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Study warns: Salt Sensitivity May Double Risk Of High Blood Pressure

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Jiya Saini
Jiya Saini is a Journalist and Writer at Revyuh.com. She has been working with us since January 2018. After studying at Jamia Millia University, she is fascinated by smart lifestyle and smart living. She covers technology, games, sports and smart living, as well as good experience in press relations. She is also a freelance trainer for macOS and iOS, and In the past, she has worked with various online news magazines in India and Singapore. Email: jiya (at) revyuh (dot) com

How much salt you had in your lunch? Whatever your guess, chances are you’re off. By a lot. If you’re an average American, chances are that you’re eating too much salt.

The latest research — which, the scientists stress, published recently — hints that high sodium sensitivity or sodium resistance may have an increased risk of developing high blood pressure.

Reporting in the journal Hypertension, Dr. Jiang He, from the Tulane University School of Public Health and Tropical Medicine in the US, conducted a study to find out whether salt sensitivity caused hypertension or happened as a result of it.

In clinical trials, high consumption of salt is strongly linked with Elevated blood pressure. Several previous research papers have recorded that high sodium sensitivity is more common among individuals with high blood pressure.

Experimental studies have also detailed various animal models with sodium-resistant hypertension. However, it is unknown whether sodium sensitivity and resistance precede the development of hypertension.

Therefore, Dr. Jiang He and his team carried out a feeding study, including a 7-day low-sodium diet (1180 mg/day) followed by a 7-day high-sodium diet (7081 mg/day), among 1718 Chinese adults with blood pressure (BP) <140/90 mm Hg. The team extensively followed them over an average of 7.4 years.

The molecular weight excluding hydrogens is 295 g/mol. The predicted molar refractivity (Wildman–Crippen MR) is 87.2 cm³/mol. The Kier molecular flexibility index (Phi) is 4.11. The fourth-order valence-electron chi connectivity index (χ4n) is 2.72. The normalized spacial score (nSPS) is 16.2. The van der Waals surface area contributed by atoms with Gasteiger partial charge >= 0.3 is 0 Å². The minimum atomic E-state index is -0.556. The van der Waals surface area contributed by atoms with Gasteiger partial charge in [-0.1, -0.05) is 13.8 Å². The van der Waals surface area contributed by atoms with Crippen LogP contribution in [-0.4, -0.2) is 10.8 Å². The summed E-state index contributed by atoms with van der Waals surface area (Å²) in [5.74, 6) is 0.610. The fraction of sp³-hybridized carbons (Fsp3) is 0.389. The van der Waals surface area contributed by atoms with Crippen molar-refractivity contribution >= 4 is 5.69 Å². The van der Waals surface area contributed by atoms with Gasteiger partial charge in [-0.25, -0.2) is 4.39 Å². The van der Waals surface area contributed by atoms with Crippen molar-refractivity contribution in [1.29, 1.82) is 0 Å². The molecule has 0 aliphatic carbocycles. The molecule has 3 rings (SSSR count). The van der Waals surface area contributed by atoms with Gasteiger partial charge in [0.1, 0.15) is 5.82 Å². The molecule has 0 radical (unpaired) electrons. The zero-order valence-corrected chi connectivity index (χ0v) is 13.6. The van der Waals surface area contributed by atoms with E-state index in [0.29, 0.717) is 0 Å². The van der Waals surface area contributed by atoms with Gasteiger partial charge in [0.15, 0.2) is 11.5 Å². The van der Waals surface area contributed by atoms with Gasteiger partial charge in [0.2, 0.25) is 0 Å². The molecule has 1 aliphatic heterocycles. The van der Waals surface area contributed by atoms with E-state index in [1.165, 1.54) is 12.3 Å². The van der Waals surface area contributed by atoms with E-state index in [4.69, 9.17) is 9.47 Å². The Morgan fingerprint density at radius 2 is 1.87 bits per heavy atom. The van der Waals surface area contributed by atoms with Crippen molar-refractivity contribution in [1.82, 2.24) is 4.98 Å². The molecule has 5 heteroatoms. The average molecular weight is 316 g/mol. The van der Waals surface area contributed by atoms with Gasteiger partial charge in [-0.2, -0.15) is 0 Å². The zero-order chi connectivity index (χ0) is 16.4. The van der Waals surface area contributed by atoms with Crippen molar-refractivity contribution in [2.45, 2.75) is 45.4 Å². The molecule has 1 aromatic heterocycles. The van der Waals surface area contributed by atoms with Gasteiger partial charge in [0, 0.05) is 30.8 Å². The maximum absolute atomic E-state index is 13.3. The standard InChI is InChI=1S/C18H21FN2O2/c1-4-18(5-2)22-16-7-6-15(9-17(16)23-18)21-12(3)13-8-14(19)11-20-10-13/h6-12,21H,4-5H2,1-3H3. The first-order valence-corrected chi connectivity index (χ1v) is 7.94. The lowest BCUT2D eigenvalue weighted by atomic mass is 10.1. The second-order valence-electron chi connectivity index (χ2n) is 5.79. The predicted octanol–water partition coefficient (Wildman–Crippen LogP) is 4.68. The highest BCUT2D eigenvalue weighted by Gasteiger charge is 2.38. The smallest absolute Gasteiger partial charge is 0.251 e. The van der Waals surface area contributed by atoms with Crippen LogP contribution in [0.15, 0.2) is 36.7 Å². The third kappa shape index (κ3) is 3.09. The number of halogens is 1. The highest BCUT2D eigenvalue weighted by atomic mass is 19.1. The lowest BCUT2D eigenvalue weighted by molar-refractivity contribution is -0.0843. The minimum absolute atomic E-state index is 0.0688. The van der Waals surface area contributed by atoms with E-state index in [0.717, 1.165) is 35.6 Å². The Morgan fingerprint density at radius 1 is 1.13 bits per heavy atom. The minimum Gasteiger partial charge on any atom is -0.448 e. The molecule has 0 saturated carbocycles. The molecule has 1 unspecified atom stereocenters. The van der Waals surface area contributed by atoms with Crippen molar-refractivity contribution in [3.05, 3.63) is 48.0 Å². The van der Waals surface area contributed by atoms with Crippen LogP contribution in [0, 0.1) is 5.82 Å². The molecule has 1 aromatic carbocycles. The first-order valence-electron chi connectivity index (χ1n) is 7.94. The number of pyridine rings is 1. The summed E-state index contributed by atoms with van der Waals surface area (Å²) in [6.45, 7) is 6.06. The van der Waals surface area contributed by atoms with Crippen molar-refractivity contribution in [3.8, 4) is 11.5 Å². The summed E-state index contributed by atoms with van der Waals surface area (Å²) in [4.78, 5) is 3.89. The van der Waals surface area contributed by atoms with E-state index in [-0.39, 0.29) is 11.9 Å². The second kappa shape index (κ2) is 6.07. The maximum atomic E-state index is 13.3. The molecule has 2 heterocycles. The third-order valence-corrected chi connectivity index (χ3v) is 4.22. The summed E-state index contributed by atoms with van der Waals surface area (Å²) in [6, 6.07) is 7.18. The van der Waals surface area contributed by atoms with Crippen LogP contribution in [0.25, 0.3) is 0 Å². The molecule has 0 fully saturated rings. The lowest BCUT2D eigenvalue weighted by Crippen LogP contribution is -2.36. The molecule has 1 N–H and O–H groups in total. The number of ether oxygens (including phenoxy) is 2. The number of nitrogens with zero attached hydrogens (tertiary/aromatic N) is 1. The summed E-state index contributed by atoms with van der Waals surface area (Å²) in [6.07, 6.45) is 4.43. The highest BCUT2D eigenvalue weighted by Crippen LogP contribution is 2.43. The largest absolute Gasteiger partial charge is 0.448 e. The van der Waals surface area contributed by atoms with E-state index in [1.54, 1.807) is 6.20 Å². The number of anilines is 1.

They recorded three BP measurements and 24-hour urinary sodium excretion on each of 3 days during baseline observation, low-sodium and high-sodium interventions, and two follow-up studies. They used latent trajectory analysis to identify the three trajectories of BP responses to dietary sodium intake.

The results of the study shows that:

  • After 7.4 years of follow up, the researchers observed changes in the systolic BP in high sodium-sensitive, moderate sodium-sensitive, and sodium-resistant groups.

♦ Low-sodium intervention: −13.7 (5.5), −4.9 (3.0), and 2.4 (3.0) mm Hg and

♦ High-sodium intervention: 11.2 (5.3), 4.4 (4.1), and −0.2 (4.1) mm Hg.

  • Compared with individuals with moderate sodium sensitivity, they found that the odds of incident hypertension were similar in both high sodium sensitivity and low sodium resistance (OR:1.43).
  • They also found a J-shaped association between systolic BP responses to sodium intake and incident hypertension.
  • They observed similar results for diastolic BP.

“Our study indicates that individuals with either high sodium sensitivity or sodium resistance are at an increased risk for developing hypertension.”

concluded the study.
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